What roles do silence and accessibility play in the discussion of "voice"? What does "voice" mean for deaf and hard of hearing individuals as students, professors and authors? How can new technologies and pedagogies help educators meet the goal of providing direct and uninhibited language communication access to curriculum? How can we listen to the "oral" histories, poems, songs, and stories that belong to the signing Deaf community and Deaf culture?
How does the practice of remixing change the way we think about literacy?
Multimedia encourages a shift in roles from writer to producer--what are the implications of this shift?
Alphabetic writing and audio recording both begin as inscriptions on a surface, but in what ways does the waveform of audio recording differ from alphabetic writing?
How might workspaces in the world of audio recording change the way we write?
Many theorists, rhetoricians, and philosophers have argued in favor of an "ethics of listening." What further rhetorical and pedagogical implications might such an ethics entail?
Through phonography, audio recording, and writing share a history, what parts of this history do recorders and writers need to bring to light, retell, and reimagine?
Through dictation, writers have written with sound for a variety of reasons in a multiplicity of social and technological configurations, not all of which have been mutually beneficial. How might we imagine a productive dictating relationship that ethically distributes power?
From recording for the blind and dyslexic to screen readers, sound reproduction has often been used to extend our (sense)abilities. What kinds of dictation, transcription, reading, and writing tools are on the horizon of assistive technology?
As the tools and techniques for capturing and storing literacy narratives and oral histories proliferate, we increase our ability to build and study archives of audio material from many different cultures. What literal and virtual spaces are shared by fields such as sound studies, ethnomusicology, rhetoric and literature? What are the risks and benefits of building and studying archives? Who might be the secret beneficiaries?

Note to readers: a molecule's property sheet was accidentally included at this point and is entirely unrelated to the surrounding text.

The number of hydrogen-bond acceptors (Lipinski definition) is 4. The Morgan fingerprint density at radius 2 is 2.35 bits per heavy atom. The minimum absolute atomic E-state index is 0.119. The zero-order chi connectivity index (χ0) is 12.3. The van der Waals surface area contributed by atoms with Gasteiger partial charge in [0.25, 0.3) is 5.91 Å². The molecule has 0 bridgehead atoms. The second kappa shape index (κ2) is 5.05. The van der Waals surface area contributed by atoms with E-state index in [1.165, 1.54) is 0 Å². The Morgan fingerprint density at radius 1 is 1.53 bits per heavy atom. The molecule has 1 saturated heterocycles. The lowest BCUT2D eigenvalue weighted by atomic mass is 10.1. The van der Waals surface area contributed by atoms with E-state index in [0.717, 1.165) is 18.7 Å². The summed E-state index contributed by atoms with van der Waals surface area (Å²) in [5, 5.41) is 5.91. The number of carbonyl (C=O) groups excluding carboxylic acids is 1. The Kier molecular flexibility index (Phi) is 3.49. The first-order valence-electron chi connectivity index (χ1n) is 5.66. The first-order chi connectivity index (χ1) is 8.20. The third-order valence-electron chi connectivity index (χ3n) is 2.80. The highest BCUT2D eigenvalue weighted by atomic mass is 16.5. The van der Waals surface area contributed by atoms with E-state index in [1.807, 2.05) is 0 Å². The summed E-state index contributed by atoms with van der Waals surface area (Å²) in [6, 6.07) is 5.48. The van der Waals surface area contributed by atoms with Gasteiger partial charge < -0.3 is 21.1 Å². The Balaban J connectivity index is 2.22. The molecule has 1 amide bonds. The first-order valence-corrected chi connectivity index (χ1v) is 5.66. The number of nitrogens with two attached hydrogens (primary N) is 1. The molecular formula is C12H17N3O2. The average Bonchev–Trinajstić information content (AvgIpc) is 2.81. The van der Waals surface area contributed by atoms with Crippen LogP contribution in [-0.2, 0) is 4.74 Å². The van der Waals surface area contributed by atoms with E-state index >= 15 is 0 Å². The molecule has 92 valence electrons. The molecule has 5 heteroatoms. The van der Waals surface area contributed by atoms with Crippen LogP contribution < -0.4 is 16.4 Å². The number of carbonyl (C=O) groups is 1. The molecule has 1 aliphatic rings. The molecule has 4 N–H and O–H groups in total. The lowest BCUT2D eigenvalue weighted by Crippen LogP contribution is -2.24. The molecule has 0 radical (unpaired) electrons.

In a classroom setting, how might the use of sound recordings introduce students to the affective and emotional textures of historical experience? In other words, how might sound influence students' understanding of historical context?
In terms of both pedagogy and research, how might we use sound to convey intangibles such as Barthes' "grain of the voice"? What other kinds of intangible, ephemeral, or otherwise ghostly affects and ideas are better captured through sound rather than the written word?
All submissions should adhere to MLA style guidelines for citations and documentation. Submissions should state any technical requirements or limitations. Currents in Electronic Literacy reserves all copyrights to published articles and requires that all of its articles be housed on its Web server. It is the policy of Currents that all accepted contributions must meet Section 508 accessibility standards (e.g., captioning for video and transcripts for audio). While all Currents articles are accessible, readers are advised that these same articles may contain links to other Web sites that do not meet accessibility guidelines.
Please direct all submissions and questions to: firstname.lastname@example.org